FixedPointTest::uint32ConstructorTest : OK
FixedPointTest::floatConstructorTest : OK
FixedPointTest::copyConstructorTest : OK
FixedPointTest::assignmentOperatorTest : OK
FixedPointTest::floatValueTest : OK
FixedPointTest::stringValueTest : OK
FixedPointTest::encodedValueTest : OK
OK (7)

The only other case you need to be aware of is when a test breaks and it will tell you what broke and on which line it failed. Below is a contrived example of a failed test I intentionally broke to show a sample.

    1: Running…
    2: FixedPointTest::uint32ConstructorTest : OK
    3: FixedPointTest::floatConstructorTest : OK
    4: FixedPointTest::copyConstructorTest : OK
    5: FixedPointTest::assignmentOperatorTest : assertion
    6: FixedPointTest::floatValueTest : OK
    7: FixedPointTest::stringValueTest : OK
    8: FixedPointTest::encodedValueTest : OK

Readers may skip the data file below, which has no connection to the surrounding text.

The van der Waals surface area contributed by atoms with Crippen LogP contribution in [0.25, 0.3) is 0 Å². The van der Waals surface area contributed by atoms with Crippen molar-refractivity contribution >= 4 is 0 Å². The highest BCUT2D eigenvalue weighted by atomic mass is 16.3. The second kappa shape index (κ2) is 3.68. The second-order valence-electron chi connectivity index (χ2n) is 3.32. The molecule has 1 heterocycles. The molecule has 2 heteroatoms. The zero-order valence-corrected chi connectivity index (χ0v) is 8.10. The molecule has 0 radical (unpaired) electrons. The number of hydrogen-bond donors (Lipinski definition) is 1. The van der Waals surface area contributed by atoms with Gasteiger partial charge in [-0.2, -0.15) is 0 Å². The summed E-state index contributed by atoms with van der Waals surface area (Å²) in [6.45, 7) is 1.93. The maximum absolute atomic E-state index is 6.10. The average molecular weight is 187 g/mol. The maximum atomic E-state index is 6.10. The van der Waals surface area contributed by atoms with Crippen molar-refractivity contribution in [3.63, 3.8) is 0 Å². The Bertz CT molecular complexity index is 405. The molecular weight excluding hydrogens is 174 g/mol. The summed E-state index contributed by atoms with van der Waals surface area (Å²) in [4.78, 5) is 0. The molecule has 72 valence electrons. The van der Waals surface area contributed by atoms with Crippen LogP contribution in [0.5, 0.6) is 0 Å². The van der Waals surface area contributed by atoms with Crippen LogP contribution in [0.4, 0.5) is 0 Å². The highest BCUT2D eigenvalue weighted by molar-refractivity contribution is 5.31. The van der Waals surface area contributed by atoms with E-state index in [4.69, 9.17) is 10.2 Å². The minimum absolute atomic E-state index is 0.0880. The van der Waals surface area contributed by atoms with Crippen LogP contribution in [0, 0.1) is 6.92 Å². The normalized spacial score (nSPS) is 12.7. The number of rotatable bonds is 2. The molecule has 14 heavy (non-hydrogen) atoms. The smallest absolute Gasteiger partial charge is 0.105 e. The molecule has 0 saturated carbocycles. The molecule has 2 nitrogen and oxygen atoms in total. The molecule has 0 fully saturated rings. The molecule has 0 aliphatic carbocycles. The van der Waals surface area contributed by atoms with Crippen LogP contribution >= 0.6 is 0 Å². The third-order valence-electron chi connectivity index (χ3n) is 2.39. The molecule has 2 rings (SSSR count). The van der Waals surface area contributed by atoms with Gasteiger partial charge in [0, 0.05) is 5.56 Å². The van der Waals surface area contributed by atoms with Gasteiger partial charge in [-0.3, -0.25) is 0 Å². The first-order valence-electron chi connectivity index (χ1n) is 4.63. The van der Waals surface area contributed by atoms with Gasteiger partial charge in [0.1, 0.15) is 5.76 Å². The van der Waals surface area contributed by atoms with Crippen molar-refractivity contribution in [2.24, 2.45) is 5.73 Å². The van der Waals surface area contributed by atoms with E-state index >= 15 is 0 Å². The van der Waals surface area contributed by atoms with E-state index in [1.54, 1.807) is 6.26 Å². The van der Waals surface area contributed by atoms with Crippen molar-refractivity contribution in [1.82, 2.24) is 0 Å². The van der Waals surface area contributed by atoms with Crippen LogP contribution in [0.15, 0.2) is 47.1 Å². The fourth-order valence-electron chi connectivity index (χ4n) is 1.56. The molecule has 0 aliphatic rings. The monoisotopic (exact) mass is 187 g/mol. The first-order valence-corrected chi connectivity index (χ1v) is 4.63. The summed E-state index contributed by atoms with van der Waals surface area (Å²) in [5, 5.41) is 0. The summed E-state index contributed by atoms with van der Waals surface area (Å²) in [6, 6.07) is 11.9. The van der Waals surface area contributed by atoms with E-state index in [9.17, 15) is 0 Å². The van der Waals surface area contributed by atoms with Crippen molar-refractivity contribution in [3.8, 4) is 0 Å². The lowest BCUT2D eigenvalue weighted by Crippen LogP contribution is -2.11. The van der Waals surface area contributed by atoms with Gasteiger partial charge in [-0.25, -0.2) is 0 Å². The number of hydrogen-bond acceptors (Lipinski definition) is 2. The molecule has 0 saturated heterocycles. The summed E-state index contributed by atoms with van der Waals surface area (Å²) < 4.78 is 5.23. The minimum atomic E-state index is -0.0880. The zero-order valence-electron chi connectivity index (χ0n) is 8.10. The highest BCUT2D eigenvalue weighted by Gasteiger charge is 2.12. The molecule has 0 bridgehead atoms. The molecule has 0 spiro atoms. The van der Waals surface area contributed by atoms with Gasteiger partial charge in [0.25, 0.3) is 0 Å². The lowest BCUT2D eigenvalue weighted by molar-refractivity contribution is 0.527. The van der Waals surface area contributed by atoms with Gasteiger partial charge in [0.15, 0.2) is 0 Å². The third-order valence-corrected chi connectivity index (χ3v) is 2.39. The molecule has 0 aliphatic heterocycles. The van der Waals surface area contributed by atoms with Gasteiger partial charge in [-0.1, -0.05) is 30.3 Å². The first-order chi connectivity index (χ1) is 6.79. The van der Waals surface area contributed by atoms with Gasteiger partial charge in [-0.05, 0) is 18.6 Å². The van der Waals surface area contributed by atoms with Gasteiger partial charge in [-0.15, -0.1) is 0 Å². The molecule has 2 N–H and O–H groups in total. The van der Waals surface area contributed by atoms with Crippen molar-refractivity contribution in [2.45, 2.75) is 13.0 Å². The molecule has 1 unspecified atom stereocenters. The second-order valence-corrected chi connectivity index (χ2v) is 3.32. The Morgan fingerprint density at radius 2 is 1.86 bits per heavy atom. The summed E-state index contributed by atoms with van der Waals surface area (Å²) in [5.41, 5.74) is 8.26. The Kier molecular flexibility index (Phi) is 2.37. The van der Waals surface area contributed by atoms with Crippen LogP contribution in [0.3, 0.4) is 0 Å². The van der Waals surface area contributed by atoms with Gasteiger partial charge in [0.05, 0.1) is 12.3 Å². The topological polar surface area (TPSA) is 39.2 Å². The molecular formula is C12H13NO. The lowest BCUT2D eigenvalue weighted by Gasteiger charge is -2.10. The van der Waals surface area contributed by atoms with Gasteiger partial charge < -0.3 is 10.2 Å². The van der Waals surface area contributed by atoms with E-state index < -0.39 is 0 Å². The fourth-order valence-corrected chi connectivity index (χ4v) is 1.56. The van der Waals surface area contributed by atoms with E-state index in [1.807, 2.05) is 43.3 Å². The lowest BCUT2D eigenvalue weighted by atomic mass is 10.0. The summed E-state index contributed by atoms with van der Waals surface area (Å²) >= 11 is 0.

9: …/fp/FixedPoint.cpp:399: Assertion
   10: Test name: FixedPointTest::assignmentOperatorTest
   11: equality assertion failed
   12: - Expected: 1
   13: - Actual  : 0
   15: Failures !!!
   16: Run: 7   Failure total: 1   Failures: 1   Errors: 0

As you can see from this broken test example the error occurred in the assignmentOperatorTest test as shown on line 5 and then on line 9 it tells you which file and line in the test caused the failure. This makes if very easy to figure out which test broke the run and allow you to find it quickly for fixing.


I would like to say that adding unit tests to your new and existing code is a great idea. While it is an investment of time and energy to add all of the tests, in the long run it will save you time. Even if you just start out with one class being tested, it is a good start. I encourage everyone to at least download the sample code and the test framework and to at least try running the sample code. You may not use it today but hopefully you will see the value of it and try to use it in a future project.

Sample Code

This is the Xcode project and sample code used in this article. fp


For more in-depth information on topics covered here, please see the following references.

cppunit site:
TDD book: Test Driven Development: By Example by Kent Beck [Amazon]
xUnit book: xUnit Test Patterns: Refactoring Test Code by Gerard Meszaros [Amazon]
Unit Testing book: Unit Test Frameworks by Paul Hamill [Amazon]